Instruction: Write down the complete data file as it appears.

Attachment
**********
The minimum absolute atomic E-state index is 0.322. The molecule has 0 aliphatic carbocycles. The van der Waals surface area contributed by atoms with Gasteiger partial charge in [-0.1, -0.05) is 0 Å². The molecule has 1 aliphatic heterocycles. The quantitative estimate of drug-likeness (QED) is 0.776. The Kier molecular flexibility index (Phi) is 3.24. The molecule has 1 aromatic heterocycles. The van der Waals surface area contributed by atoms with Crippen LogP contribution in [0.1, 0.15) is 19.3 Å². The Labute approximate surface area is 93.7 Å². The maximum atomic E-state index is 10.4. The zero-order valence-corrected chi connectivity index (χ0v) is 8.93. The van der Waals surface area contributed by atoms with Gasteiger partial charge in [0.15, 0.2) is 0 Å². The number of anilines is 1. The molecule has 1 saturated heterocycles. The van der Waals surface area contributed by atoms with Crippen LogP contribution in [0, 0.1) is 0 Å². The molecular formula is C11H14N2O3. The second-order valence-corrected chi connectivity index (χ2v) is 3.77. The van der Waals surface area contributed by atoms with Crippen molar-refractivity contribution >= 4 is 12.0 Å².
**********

The minimum absolute atomic E-state index is 0.322. The molecule has 0 aliphatic carbocycles. The van der Waals surface area contributed by atoms with Gasteiger partial charge in [-0.1, -0.05) is 0 Å². The molecule has 1 aliphatic heterocycles. The quantitative estimate of drug-likeness (QED) is 0.776. The Kier molecular flexibility index (Phi) is 3.24. The molecule has 1 aromatic heterocycles. The van der Waals surface area contributed by atoms with Crippen LogP contribution in [0.1, 0.15) is 19.3 Å². The Labute approximate surface area is 93.7 Å². The maximum atomic E-state index is 10.4. The zero-order valence-corrected chi connectivity index (χ0v) is 8.93. The van der Waals surface area contributed by atoms with Gasteiger partial charge in [0.15, 0.2) is 0 Å². The number of anilines is 1. The molecule has 1 saturated heterocycles. The van der Waals surface area contributed by atoms with Crippen LogP contribution in [0, 0.1) is 0 Å². The molecular formula is C11H14N2O3. The second-order valence-corrected chi connectivity index (χ2v) is 3.77. The van der Waals surface area contributed by atoms with Crippen molar-refractivity contribution >= 4 is 12.0 Å².